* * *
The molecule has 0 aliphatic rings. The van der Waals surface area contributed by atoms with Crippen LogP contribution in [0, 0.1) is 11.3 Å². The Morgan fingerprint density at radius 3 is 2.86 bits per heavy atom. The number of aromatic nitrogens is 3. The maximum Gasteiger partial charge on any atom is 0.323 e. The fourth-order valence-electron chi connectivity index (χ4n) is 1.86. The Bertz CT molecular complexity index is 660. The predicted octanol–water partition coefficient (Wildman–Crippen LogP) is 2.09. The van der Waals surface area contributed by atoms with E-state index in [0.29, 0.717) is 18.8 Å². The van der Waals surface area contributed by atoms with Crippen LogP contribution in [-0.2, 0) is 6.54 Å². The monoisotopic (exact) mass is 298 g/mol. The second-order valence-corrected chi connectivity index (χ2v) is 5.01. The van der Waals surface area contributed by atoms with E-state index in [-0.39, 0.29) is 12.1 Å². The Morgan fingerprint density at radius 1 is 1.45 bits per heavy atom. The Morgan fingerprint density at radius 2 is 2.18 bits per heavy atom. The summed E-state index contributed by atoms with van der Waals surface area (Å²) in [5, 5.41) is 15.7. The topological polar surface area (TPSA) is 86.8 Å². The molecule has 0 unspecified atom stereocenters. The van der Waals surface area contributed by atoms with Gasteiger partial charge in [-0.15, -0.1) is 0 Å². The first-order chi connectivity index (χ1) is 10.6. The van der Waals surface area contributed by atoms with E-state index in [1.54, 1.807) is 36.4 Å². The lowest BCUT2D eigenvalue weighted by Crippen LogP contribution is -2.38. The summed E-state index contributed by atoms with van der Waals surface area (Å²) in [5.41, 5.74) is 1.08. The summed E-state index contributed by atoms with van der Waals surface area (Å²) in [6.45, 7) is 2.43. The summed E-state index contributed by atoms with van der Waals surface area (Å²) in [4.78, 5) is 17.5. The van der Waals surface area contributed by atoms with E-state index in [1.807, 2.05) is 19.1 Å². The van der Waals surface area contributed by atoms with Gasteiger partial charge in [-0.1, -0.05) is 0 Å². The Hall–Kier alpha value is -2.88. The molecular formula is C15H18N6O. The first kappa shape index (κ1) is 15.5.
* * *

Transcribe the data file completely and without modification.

The molecule has 0 aliphatic rings. The van der Waals surface area contributed by atoms with Crippen LogP contribution in [0, 0.1) is 11.3 Å². The Morgan fingerprint density at radius 3 is 2.86 bits per heavy atom. The number of aromatic nitrogens is 3. The maximum Gasteiger partial charge on any atom is 0.323 e. The fourth-order valence-electron chi connectivity index (χ4n) is 1.86. The Bertz CT molecular complexity index is 660. The predicted octanol–water partition coefficient (Wildman–Crippen LogP) is 2.09. The van der Waals surface area contributed by atoms with E-state index in [0.29, 0.717) is 18.8 Å². The van der Waals surface area contributed by atoms with Crippen LogP contribution in [-0.2, 0) is 6.54 Å². The monoisotopic (exact) mass is 298 g/mol. The second-order valence-corrected chi connectivity index (χ2v) is 5.01. The van der Waals surface area contributed by atoms with E-state index in [-0.39, 0.29) is 12.1 Å². The Morgan fingerprint density at radius 1 is 1.45 bits per heavy atom. The Morgan fingerprint density at radius 2 is 2.18 bits per heavy atom. The summed E-state index contributed by atoms with van der Waals surface area (Å²) in [5, 5.41) is 15.7. The topological polar surface area (TPSA) is 86.8 Å². The molecule has 0 unspecified atom stereocenters. The van der Waals surface area contributed by atoms with Gasteiger partial charge in [-0.15, -0.1) is 0 Å². The first-order chi connectivity index (χ1) is 10.6. The van der Waals surface area contributed by atoms with E-state index in [1.54, 1.807) is 36.4 Å². The lowest BCUT2D eigenvalue weighted by Crippen LogP contribution is -2.38. The summed E-state index contributed by atoms with van der Waals surface area (Å²) in [5.41, 5.74) is 1.08. The summed E-state index contributed by atoms with van der Waals surface area (Å²) in [6.45, 7) is 2.43. The summed E-state index contributed by atoms with van der Waals surface area (Å²) in [4.78, 5) is 17.5. The van der Waals surface area contributed by atoms with E-state index in [1.807, 2.05) is 19.1 Å². The van der Waals surface area contributed by atoms with Gasteiger partial charge in [-0.1, -0.05) is 0 Å². The Hall–Kier alpha value is -2.88. The molecular formula is C15H18N6O. The first kappa shape index (κ1) is 15.5.